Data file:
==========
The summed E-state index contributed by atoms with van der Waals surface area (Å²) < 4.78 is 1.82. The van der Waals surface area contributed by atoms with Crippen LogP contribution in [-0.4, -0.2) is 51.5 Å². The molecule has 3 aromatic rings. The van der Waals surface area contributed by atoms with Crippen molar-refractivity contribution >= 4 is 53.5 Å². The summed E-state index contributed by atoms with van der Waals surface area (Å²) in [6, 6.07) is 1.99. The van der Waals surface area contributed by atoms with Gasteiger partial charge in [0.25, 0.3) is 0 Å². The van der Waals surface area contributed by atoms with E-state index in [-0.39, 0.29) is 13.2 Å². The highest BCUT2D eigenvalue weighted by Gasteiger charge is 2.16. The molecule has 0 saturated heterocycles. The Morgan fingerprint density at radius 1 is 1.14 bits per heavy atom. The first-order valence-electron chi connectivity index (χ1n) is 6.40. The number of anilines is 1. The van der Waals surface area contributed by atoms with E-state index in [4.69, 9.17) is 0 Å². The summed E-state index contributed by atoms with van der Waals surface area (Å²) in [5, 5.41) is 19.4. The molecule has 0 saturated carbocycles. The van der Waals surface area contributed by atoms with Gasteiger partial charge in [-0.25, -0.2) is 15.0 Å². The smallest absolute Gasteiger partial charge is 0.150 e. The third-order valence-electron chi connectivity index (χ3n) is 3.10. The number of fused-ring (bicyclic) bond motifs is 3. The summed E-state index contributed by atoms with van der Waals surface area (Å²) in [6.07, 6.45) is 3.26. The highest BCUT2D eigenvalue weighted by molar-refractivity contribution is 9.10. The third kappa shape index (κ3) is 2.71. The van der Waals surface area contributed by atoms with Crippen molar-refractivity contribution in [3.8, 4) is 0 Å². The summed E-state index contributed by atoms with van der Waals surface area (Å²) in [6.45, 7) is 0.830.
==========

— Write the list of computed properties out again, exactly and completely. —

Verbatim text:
The summed E-state index contributed by atoms with van der Waals surface area (Å²) < 4.78 is 1.82. The van der Waals surface area contributed by atoms with Crippen LogP contribution in [-0.4, -0.2) is 51.5 Å². The molecule has 3 aromatic rings. The van der Waals surface area contributed by atoms with Crippen molar-refractivity contribution >= 4 is 53.5 Å². The summed E-state index contributed by atoms with van der Waals surface area (Å²) in [6, 6.07) is 1.99. The van der Waals surface area contributed by atoms with Gasteiger partial charge in [0.25, 0.3) is 0 Å². The van der Waals surface area contributed by atoms with E-state index in [-0.39, 0.29) is 13.2 Å². The highest BCUT2D eigenvalue weighted by Gasteiger charge is 2.16. The molecule has 0 saturated heterocycles. The Morgan fingerprint density at radius 1 is 1.14 bits per heavy atom. The first-order valence-electron chi connectivity index (χ1n) is 6.40. The number of anilines is 1. The van der Waals surface area contributed by atoms with E-state index in [4.69, 9.17) is 0 Å². The summed E-state index contributed by atoms with van der Waals surface area (Å²) in [5, 5.41) is 19.4. The molecule has 0 saturated carbocycles. The van der Waals surface area contributed by atoms with Gasteiger partial charge in [-0.25, -0.2) is 15.0 Å². The smallest absolute Gasteiger partial charge is 0.150 e. The third-order valence-electron chi connectivity index (χ3n) is 3.10. The number of fused-ring (bicyclic) bond motifs is 3. The summed E-state index contributed by atoms with van der Waals surface area (Å²) in [6.07, 6.45) is 3.26. The highest BCUT2D eigenvalue weighted by molar-refractivity contribution is 9.10. The third kappa shape index (κ3) is 2.71. The van der Waals surface area contributed by atoms with Crippen molar-refractivity contribution in [3.8, 4) is 0 Å². The summed E-state index contributed by atoms with van der Waals surface area (Å²) in [6.45, 7) is 0.830.